• Part of me hates living paycheck to paycheck knowing I could be making several times my current salary, but another part of me is addicted to having so much freedom and not settling on anything just yet. Perhaps that’s part of why I chose to play hockey, because I didn’t want to grow up just yet (despite being closer to 30 than 20 now). Time seems to be going by too fast, as I try to figure out what I want to do. Hockey buys me a little more time, and keeps my options wide open. Not to mention it’s a pretty fun lifestyle.
  • How lucky am I? I get paid to play hockey in front of people. Obviously I wish my career had taken a couple better bounces up to this point, but looking back on this season, I truly am lucky to be doing what I’m doing. I might bitch about it sometimes, but in the big picture I know this was definitely the right decision. Might have to play another year or two!
  • DeMelo recently went on the IR, and it’s given me some more playing time as of late. The more I’m playing, the more I’m settling in. I feel like I’m getting a beat on the style of play in this league and no longer feel nervous. Confidence comes from experience. I’m slowly gaining experience, which is giving me more confidence, which is improving my play. It’s a nice little positive feedback loop. Hopefully I can keep it going down the stretch.

Beer of the Week:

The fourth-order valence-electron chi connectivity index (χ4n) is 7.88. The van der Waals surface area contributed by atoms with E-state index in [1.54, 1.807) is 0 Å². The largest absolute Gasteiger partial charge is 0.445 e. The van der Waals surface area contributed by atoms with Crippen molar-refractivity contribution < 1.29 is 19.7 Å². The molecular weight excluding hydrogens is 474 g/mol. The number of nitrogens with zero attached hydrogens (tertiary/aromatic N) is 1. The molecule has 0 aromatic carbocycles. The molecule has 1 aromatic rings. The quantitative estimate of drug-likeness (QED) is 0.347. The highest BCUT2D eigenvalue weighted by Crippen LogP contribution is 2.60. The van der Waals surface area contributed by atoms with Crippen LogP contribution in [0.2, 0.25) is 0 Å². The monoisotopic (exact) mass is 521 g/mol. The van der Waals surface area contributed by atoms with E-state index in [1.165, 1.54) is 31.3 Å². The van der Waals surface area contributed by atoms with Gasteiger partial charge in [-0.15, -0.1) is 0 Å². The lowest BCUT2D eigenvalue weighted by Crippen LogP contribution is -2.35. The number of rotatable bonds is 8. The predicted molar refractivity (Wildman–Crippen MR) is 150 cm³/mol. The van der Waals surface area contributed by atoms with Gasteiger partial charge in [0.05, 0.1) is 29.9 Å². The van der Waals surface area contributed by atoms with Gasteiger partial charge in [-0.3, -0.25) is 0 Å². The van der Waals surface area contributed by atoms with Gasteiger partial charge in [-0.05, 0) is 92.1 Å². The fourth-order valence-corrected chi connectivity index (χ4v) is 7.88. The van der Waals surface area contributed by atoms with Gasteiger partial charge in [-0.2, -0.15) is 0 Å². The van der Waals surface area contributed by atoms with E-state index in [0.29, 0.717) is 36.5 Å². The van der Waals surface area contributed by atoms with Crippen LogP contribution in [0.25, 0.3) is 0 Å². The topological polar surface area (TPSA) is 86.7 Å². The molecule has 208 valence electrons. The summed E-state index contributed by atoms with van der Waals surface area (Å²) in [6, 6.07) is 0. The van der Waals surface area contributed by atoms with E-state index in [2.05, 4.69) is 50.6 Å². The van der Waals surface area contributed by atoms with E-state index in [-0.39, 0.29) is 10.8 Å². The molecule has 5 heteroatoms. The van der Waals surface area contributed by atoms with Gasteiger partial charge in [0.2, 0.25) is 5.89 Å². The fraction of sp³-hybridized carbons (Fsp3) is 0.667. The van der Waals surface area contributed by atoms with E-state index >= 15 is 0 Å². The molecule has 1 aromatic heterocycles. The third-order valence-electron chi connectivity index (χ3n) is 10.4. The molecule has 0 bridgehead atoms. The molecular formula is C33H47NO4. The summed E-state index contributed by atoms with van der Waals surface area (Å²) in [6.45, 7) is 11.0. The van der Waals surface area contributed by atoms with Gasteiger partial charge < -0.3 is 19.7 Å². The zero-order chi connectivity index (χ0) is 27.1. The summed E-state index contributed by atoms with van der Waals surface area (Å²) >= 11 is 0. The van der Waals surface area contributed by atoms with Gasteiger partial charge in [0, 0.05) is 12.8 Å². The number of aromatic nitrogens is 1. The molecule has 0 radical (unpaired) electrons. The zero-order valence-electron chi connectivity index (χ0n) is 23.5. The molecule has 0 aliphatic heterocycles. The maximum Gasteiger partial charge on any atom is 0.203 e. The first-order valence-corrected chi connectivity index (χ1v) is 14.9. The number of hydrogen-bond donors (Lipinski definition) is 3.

Elysian Space Dust IPA – Awesome!

Elysian Space Dust IPA

Movie of the Week

John Wick: Chapter 2


There’s something oddly therapeutic and satisfying about watching a moody Keanu Reeves piling up body after body with grandiose, stylized violence. As many of my Dartmouth teammates could tell you, I loved the first entry in the series, and the second is even better. What a treat.

Getting Some Action

Getting Some Action

Alright, here’s the latest and greatest:

Once my three-game contract with Pensacola expired, I was happy to learn that I had earned a standard player contract. This doesn’t offer much more stability or anything (again, none of our contracts do), but I am making significantly more money than I did on my tryout contract, and shows that I’ve been a good enough goalie and teammate to stick around in the eyes of the coach and management.

I also saw my first game action as an Ice Flyer on Saturday night, although it certainly wasn’t expected.

Saturday night was one of those games that demonstrates why the SPHL is often jokingly referred to as the Southern Penal Hockey League. The game included 114 penalty minutes, 3 fights (including a goalie fight- more on that later), 7 misconduct penalties, a spearing penalty, a guy taken off on a stretcher, 3 ejections, and multiple blood samples splattering the ice of the Pensacola Bay Center.

It started out as a tight game, but early in the second period there was a massive line brawl that led to a Huntsville player leaving the ice on a stretcher. From then on,  after every whistle there were extracurriculars. Guys were face-washing, sticking each other, and letting the fists fly every chance they got.

Things reached another boiling point when about halfway through the second period, the Huntsville goalie speared one of our players crashing the net. He received a double minor for the spear, and that stoppage of play also happened to be a media timeout. During media timeouts, the goaltenders go to their benches. In the second period, their respective benches are on the opposite ends of the ice, resulting in the goalies skating by one another to get to their benches/back to their nets. My goalie partner Matt Zenzola decided to take things into his own hands and confront the Huntsville goalie, Tyler Steel, at center ice. We had a goalie fight on our hands (watch it here).